Inductive kickback

Discussion in 'General Electronics Chat' started by uriahsky, Aug 21, 2012.

  1. uriahsky

    Thread Starter Active Member

    Apr 27, 2009
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    I have a soldering station that has a strange problem.

    When I press the button on the solder sucker it works just fine and vacuums up the solder but when I release the button there is a huge surge of current that blows the AC power input fuse. a 3 amp fuse.

    The station works just fine except for this one issue.

    The transformer is wired directly from the AC power and then it powers the rest of the system. The motor is wired to the output of the transformer and is controlled by a SCR. I have replaced all of the parts in the motor circuit on this board and I still get the problem.

    Can I just put a Diode or resistor and a cap across the motor leads and have it suppress this kickback?

    I figured I would ask before I did more damage.

    Thanks,
    Russ
     
  2. #12

    Expert

    Nov 30, 2010
    16,284
    6,797
    Sir, you are mistaken...but you already knew that, didn't you?

    You have a failed something-or-other. Redesigning it is the wrong way to go. Putting it back like new is the right thing. For that, we need a schematic, or at least a model number and a brand name. Maybe then we can spot a likely place to get that kind of short circuit.
     
  3. uriahsky

    Thread Starter Active Member

    Apr 27, 2009
    42
    2
    OK, but I double, triple checked all of these parts and changed them out with the exact replacements of the original parts and I still get the same problem, so I kind of gave up on that part and am looking for anything that might make me get some more life out of this. It works real well, except for the fuse blowing every now and then.

    I have asked for help on this before but didn't get any answers. I think it is in the zero crossing of the SCR if I remember right, is that where these kind of problems occur?

    I am wondering if it could be the transformer?

    Attached is the part of the circuit that controls the pump motor and the other one is the main schematic but the pcbs that control the temp are not included.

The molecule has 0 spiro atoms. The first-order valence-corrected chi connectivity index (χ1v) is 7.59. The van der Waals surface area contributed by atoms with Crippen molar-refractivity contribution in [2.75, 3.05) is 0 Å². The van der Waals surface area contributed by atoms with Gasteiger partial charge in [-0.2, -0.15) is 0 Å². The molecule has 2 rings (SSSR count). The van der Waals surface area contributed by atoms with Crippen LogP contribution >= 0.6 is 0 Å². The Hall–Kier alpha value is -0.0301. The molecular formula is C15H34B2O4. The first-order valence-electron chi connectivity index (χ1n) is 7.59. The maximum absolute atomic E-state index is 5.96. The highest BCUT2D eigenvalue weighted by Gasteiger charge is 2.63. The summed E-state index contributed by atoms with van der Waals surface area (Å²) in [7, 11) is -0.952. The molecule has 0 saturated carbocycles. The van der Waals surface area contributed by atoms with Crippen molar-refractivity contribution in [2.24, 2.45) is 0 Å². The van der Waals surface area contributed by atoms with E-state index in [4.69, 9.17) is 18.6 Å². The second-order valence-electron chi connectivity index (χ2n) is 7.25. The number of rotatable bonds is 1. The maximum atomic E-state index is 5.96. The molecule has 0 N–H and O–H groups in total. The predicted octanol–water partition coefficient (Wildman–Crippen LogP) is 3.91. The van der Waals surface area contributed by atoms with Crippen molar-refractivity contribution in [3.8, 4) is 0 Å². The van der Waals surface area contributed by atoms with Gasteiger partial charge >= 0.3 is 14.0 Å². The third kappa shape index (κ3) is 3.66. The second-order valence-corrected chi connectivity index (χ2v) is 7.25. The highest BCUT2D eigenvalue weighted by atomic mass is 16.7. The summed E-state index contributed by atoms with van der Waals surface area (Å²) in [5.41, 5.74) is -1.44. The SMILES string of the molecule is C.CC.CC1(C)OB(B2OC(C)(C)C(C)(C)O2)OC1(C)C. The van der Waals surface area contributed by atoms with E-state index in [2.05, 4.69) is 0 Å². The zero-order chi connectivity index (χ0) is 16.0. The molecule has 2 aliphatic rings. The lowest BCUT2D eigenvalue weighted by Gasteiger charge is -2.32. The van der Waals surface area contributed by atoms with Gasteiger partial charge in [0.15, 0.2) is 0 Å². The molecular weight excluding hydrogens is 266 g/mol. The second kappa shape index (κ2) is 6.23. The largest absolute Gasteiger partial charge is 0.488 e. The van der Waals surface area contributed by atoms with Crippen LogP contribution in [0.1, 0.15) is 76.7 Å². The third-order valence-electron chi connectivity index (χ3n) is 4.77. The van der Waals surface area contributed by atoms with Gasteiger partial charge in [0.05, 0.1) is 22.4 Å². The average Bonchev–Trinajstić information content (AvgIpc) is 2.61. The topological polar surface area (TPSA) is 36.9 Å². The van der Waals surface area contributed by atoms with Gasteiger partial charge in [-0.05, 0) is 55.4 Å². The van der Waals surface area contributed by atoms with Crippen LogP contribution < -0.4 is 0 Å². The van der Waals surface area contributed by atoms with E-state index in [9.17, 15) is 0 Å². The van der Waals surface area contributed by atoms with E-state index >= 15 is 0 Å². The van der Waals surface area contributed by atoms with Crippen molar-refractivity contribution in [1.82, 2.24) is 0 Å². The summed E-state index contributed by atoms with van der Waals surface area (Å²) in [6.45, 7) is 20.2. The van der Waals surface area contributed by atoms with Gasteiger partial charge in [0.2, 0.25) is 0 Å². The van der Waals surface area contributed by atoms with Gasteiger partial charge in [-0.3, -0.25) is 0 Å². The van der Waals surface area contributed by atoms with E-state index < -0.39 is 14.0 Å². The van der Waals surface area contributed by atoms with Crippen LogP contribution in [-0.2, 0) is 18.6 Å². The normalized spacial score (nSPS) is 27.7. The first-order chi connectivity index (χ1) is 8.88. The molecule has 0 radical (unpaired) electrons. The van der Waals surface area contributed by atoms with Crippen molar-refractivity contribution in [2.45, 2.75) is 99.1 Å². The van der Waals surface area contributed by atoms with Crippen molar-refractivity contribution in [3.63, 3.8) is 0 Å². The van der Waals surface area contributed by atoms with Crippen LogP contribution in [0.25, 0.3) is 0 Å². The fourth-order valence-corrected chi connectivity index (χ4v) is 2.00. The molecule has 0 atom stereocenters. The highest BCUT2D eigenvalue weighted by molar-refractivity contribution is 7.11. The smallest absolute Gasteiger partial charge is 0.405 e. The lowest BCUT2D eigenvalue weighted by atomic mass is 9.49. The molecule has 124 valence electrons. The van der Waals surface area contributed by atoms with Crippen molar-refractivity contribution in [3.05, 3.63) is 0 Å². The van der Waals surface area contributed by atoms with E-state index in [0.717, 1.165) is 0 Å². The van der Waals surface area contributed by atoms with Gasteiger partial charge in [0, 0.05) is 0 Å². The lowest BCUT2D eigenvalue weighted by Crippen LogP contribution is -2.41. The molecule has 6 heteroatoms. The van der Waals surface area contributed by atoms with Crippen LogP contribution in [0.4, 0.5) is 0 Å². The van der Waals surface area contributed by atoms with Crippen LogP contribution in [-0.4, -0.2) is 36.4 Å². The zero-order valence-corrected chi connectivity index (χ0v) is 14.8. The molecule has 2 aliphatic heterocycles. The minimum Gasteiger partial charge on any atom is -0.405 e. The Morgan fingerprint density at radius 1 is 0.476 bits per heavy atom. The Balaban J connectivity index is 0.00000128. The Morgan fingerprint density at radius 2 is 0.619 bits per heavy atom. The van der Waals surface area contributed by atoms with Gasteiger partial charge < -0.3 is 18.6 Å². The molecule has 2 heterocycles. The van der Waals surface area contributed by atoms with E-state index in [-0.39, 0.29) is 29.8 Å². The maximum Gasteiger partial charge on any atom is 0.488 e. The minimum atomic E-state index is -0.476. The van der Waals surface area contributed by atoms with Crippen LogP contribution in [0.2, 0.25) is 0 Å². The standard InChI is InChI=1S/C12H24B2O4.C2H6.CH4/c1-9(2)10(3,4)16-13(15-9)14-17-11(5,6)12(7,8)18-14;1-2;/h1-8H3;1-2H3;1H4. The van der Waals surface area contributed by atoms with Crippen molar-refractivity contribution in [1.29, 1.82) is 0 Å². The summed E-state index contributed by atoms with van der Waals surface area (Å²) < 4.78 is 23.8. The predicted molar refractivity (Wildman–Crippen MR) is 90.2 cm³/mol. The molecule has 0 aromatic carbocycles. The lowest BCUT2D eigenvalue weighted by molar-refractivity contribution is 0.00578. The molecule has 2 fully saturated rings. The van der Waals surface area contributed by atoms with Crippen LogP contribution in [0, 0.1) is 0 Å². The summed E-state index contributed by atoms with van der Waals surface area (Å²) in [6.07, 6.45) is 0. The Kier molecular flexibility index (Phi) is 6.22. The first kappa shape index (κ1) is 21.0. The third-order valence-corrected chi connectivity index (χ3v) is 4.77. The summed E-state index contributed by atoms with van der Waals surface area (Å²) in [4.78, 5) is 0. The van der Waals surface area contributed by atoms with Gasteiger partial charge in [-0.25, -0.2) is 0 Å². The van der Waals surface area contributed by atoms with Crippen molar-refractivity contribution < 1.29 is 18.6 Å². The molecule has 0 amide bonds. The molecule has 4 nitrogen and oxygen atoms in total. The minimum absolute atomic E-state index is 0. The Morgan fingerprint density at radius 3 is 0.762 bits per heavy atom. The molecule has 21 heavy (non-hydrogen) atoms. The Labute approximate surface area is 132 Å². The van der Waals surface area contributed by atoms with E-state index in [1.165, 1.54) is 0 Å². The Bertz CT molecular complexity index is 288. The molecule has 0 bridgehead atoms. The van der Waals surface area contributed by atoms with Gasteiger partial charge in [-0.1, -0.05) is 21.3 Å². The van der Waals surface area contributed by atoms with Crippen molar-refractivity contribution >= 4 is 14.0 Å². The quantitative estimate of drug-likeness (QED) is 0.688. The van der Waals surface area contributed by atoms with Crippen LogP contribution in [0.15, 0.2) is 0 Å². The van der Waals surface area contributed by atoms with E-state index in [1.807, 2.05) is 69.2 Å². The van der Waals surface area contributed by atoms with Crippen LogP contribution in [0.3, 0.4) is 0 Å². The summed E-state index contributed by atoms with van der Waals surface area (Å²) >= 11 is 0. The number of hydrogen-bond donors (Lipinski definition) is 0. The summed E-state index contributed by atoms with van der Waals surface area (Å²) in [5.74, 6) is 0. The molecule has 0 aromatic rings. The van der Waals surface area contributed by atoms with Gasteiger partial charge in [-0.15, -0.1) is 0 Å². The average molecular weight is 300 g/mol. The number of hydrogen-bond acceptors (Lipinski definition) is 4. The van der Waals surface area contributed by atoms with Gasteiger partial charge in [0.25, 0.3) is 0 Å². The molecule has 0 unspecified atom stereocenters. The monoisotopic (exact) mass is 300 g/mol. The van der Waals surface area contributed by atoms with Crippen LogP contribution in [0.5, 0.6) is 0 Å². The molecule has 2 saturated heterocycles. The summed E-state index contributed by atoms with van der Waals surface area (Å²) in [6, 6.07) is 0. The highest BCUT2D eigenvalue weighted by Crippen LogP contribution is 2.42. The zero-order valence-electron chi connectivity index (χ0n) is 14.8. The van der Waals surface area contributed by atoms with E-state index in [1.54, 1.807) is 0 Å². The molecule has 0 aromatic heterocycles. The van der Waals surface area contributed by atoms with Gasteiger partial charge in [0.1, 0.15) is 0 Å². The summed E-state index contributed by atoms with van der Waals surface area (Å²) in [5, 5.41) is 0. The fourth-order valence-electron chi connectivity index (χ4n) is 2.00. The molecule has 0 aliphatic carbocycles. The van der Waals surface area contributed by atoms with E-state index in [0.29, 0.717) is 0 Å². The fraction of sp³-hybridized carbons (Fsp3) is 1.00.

Thanks again,
    Russ
     
    CrazyGoblin likes this.
  4. #12

    Expert

    Nov 30, 2010
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    That schematic is so hard to read!

    The way I see it, the motor is powered by AC voltage, right off the power line. The controller must therefore be a triac and the transformer is not supplying the motor. Even if the voltage punched through the triac, the motor should still limit the current. In other words, the motor should be able to run all day and not blow the fuse. You could add a MOV rated at 250 volts AC to protect the triac, but I think the motor is shorting. You could also short the triac with a piece of wire and it shouldn't make any difference.

    Have I read the schematic badly?
     
  5. uriahsky

    Thread Starter Active Member

    Apr 27, 2009
    42
    2
    I found another schematic. I have been at this one for a long time and forgot I had this.

    I changed or tested most of the parts past the MOC3061 going towards the motor. The parts before just send the signal to the MOC to turn on the motor, so I didn't think it was in any of those but I tested them and they checked OK. I thought there was something about zero crossing with the SCR as being a factor in inductive kickback?

    The power hot and neutral just parallel off the secondary from the transformer and they are right next to each other on the pcb.

    Take a look at this schematic if you could, it is much clearer.
    Thanks again,
    Russ